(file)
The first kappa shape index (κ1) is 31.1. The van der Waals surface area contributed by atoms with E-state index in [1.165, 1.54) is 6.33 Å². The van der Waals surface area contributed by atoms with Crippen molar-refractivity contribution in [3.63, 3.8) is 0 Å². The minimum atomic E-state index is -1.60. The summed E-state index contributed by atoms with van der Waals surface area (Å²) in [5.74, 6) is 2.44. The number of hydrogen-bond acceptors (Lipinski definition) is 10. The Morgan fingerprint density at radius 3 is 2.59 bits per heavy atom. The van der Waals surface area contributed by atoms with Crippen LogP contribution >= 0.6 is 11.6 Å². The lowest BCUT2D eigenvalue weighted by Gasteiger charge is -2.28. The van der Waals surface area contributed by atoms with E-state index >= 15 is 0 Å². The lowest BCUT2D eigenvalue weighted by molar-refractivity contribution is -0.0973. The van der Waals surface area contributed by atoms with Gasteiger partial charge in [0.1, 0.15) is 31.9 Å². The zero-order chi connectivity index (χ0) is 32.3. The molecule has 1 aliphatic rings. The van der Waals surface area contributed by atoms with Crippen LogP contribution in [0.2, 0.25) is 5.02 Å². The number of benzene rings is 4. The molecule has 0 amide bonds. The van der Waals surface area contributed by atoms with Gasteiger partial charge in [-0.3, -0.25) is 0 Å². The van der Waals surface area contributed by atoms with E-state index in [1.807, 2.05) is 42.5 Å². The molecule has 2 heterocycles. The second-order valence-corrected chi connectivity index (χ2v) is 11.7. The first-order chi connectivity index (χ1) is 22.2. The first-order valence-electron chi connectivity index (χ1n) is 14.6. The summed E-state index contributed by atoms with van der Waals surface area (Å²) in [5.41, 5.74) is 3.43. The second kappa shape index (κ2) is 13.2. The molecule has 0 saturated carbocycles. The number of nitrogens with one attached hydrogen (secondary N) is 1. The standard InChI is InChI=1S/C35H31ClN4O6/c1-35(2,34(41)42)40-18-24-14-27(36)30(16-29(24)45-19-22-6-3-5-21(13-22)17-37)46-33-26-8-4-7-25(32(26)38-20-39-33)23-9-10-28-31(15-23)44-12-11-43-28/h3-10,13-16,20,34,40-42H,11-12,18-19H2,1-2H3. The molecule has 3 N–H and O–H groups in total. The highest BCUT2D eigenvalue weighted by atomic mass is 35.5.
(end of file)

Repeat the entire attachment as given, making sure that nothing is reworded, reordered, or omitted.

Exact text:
The first kappa shape index (κ1) is 31.1. The van der Waals surface area contributed by atoms with E-state index in [1.165, 1.54) is 6.33 Å². The van der Waals surface area contributed by atoms with Crippen molar-refractivity contribution in [3.63, 3.8) is 0 Å². The minimum atomic E-state index is -1.60. The summed E-state index contributed by atoms with van der Waals surface area (Å²) in [5.74, 6) is 2.44. The number of hydrogen-bond acceptors (Lipinski definition) is 10. The Morgan fingerprint density at radius 3 is 2.59 bits per heavy atom. The van der Waals surface area contributed by atoms with Crippen LogP contribution >= 0.6 is 11.6 Å². The lowest BCUT2D eigenvalue weighted by Gasteiger charge is -2.28. The van der Waals surface area contributed by atoms with E-state index >= 15 is 0 Å². The lowest BCUT2D eigenvalue weighted by molar-refractivity contribution is -0.0973. The van der Waals surface area contributed by atoms with Gasteiger partial charge in [0.1, 0.15) is 31.9 Å². The zero-order chi connectivity index (χ0) is 32.3. The molecule has 1 aliphatic rings. The van der Waals surface area contributed by atoms with Crippen LogP contribution in [0.2, 0.25) is 5.02 Å². The number of benzene rings is 4. The molecule has 0 amide bonds. The van der Waals surface area contributed by atoms with Gasteiger partial charge in [-0.3, -0.25) is 0 Å². The van der Waals surface area contributed by atoms with E-state index in [1.807, 2.05) is 42.5 Å². The molecule has 2 heterocycles. The second-order valence-corrected chi connectivity index (χ2v) is 11.7. The first-order chi connectivity index (χ1) is 22.2. The first-order valence-electron chi connectivity index (χ1n) is 14.6. The summed E-state index contributed by atoms with van der Waals surface area (Å²) in [5.41, 5.74) is 3.43. The second kappa shape index (κ2) is 13.2. The molecule has 0 saturated carbocycles. The number of nitrogens with one attached hydrogen (secondary N) is 1. The standard InChI is InChI=1S/C35H31ClN4O6/c1-35(2,34(41)42)40-18-24-14-27(36)30(16-29(24)45-19-22-6-3-5-21(13-22)17-37)46-33-26-8-4-7-25(32(26)38-20-39-33)23-9-10-28-31(15-23)44-12-11-43-28/h3-10,13-16,20,34,40-42H,11-12,18-19H2,1-2H3. The molecule has 3 N–H and O–H groups in total. The highest BCUT2D eigenvalue weighted by atomic mass is 35.5.